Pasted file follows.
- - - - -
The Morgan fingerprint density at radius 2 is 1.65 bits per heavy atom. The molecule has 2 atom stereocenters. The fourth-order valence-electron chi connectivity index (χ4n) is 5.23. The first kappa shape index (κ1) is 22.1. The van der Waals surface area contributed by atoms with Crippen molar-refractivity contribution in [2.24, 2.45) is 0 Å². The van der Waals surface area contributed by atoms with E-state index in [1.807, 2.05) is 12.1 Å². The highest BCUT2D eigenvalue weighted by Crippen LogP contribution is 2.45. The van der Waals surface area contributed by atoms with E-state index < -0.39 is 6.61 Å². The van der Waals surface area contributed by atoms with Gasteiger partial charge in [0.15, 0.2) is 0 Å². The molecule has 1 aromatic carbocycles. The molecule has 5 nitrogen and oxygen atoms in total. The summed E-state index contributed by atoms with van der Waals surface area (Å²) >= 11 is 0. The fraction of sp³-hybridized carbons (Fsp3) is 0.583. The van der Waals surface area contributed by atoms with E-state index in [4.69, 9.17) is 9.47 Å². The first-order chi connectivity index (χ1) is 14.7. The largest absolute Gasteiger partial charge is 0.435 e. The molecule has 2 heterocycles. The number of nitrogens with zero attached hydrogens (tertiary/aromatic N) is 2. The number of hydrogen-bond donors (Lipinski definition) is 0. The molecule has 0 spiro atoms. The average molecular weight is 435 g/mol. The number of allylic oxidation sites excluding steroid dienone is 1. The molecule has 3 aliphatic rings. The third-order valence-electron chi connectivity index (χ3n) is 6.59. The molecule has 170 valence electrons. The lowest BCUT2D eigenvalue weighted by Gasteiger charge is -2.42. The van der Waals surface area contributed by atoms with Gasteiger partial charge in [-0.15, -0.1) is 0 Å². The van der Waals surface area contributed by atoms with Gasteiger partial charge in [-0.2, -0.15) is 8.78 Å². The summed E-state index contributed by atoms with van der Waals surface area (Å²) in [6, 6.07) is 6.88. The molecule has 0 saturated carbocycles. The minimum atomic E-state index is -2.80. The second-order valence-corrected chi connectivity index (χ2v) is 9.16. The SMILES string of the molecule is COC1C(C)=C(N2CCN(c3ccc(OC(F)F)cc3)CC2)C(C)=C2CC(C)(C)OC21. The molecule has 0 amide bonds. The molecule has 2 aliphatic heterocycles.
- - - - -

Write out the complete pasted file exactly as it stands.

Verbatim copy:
The Morgan fingerprint density at radius 2 is 1.65 bits per heavy atom. The molecule has 2 atom stereocenters. The fourth-order valence-electron chi connectivity index (χ4n) is 5.23. The first kappa shape index (κ1) is 22.1. The van der Waals surface area contributed by atoms with Crippen molar-refractivity contribution in [2.24, 2.45) is 0 Å². The van der Waals surface area contributed by atoms with E-state index in [1.807, 2.05) is 12.1 Å². The highest BCUT2D eigenvalue weighted by Crippen LogP contribution is 2.45. The van der Waals surface area contributed by atoms with E-state index < -0.39 is 6.61 Å². The van der Waals surface area contributed by atoms with Gasteiger partial charge in [0.15, 0.2) is 0 Å². The molecule has 1 aromatic carbocycles. The molecule has 5 nitrogen and oxygen atoms in total. The summed E-state index contributed by atoms with van der Waals surface area (Å²) >= 11 is 0. The fraction of sp³-hybridized carbons (Fsp3) is 0.583. The van der Waals surface area contributed by atoms with E-state index in [4.69, 9.17) is 9.47 Å². The first-order chi connectivity index (χ1) is 14.7. The largest absolute Gasteiger partial charge is 0.435 e. The molecule has 2 heterocycles. The number of nitrogens with zero attached hydrogens (tertiary/aromatic N) is 2. The number of hydrogen-bond donors (Lipinski definition) is 0. The molecule has 0 spiro atoms. The average molecular weight is 435 g/mol. The number of allylic oxidation sites excluding steroid dienone is 1. The molecule has 3 aliphatic rings. The third-order valence-electron chi connectivity index (χ3n) is 6.59. The molecule has 170 valence electrons. The lowest BCUT2D eigenvalue weighted by Gasteiger charge is -2.42. The van der Waals surface area contributed by atoms with Gasteiger partial charge in [-0.15, -0.1) is 0 Å². The van der Waals surface area contributed by atoms with Gasteiger partial charge in [-0.2, -0.15) is 8.78 Å². The summed E-state index contributed by atoms with van der Waals surface area (Å²) in [6, 6.07) is 6.88. The molecule has 0 saturated carbocycles. The minimum atomic E-state index is -2.80. The second-order valence-corrected chi connectivity index (χ2v) is 9.16. The SMILES string of the molecule is COC1C(C)=C(N2CCN(c3ccc(OC(F)F)cc3)CC2)C(C)=C2CC(C)(C)OC21. The molecule has 0 amide bonds. The molecule has 2 aliphatic heterocycles.